Zydus Cadila plans to seek approval in mid-May

Zydus Cadila plans to seek approval in mid-May

A child runs past a wall mural depicting healthcare workers wearing face masks along a road in New Delhi, India on March 21, 2021.

Sajjad Hussain | AFP | Getty Images

India could soon have its second domestically developed coronavirus vaccine even as a deadly second wave shows no signs of slowing down anytime soon.

Drugmaker Cadila Healthcare, also known as Zydus Cadila, is conducting phase three clinical trials on 28,000 people, including those above 75 and children between ages 12 and 18, for its DNA-based vaccine candidate.

“We have completed the major recruitment for our phase three (trial),” managing director Sharvil Patel told CNBC’s “Street Signs Asia” on Thursday.

He said the company expects efficacy data from the phase three trial to come out next month after which, it would seek emergency use authorization from the Indian drug regulator in mid-May.

“On the safety and efficacy in our phase two (trials) as well as ongoing phase three, we’ve seen very good data on safety and strong data on immunogenicity, comparable to most of the other vaccines that are there,” Patel said.

Vaccination campaign

India began its vaccination campaign in January and as of Thursday, government data showed more than 150 million doses have been administered. But only about 25.8 million second doses have been administered.

Currently, India is using the AstraZeneca vaccine, locally known as Covishield and produced by the Serum Institute of India, and Bharat Biotech’s Covaxin.

New Delhi has also recently approved the Russia-developed Sputnik V and authorized foreign-made vaccines that have been granted emergency approval by the U.S., U.K., European Union, Japan, and World- Health Organization-listed agencies.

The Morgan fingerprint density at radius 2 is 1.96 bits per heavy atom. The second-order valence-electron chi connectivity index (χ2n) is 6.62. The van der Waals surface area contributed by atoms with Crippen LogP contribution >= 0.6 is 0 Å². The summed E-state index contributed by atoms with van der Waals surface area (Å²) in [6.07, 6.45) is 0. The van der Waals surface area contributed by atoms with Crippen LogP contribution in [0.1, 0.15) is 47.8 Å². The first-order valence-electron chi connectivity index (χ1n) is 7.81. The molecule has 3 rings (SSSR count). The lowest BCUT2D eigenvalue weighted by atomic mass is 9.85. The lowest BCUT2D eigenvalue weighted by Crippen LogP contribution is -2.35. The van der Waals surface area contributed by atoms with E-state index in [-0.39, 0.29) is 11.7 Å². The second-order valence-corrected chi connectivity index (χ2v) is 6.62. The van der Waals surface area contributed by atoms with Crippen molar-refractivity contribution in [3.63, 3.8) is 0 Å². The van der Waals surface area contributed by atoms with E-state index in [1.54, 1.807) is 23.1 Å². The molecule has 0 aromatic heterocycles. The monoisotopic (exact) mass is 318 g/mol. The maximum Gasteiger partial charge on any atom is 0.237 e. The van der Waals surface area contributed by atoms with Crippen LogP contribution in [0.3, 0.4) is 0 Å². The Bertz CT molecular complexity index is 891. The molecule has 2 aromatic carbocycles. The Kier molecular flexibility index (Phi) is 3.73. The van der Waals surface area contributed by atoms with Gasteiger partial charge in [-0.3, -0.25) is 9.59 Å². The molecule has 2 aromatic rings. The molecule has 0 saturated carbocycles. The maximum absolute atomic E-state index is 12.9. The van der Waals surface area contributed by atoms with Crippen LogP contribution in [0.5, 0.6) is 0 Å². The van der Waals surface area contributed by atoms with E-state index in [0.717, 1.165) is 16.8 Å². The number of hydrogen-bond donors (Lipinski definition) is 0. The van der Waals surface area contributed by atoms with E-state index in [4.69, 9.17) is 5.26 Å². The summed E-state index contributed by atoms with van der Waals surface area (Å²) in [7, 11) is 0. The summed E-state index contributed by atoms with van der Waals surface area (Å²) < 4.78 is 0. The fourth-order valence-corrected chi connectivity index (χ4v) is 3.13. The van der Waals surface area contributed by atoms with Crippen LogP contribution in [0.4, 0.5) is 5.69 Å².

Patel told CNBC that Zydus’ candidate uses a technology that allows it to quickly modify the vaccine for mutated variants of the virus. The drugmaker has a new facility that it plans to use to ramp up production once it receives regulatory approval.

“Initially, we will start off with producing 10 million doses a month and as soon as in the next four to five months we are looking (at) how do we double the capacity to 20 million doses per month,” Patel said.

1 in 3 new cases from India

The international community has pledged resources to help India tackle its second wave. The United States is sending supplies worth more than $100 million “in the coming days” to ease some of the pressure off India’s stretched health-care system.

According to a statement from the White House on Wednesday, the U.S. will provide India with oxygen concentrators, oxygen generation units, personal protective equipment, vaccine manufacturing supplies, rapid diagnostic tests and therapeutics as well as public health assistance.

Meanwhile, economists are revising their forecasts for India’s economic recovery in light of the second wave.

Ratings agency S&P Global Ratings said the outbreak poses downside risks to GDP and heightens the possibility of business disruptions. A drawn-out outbreak “may prompt us to revise our base-case assumption of 11% growth over fiscal 2021/2022, particularly if the government is forced to reimpose broad containment measures,” S&P said.

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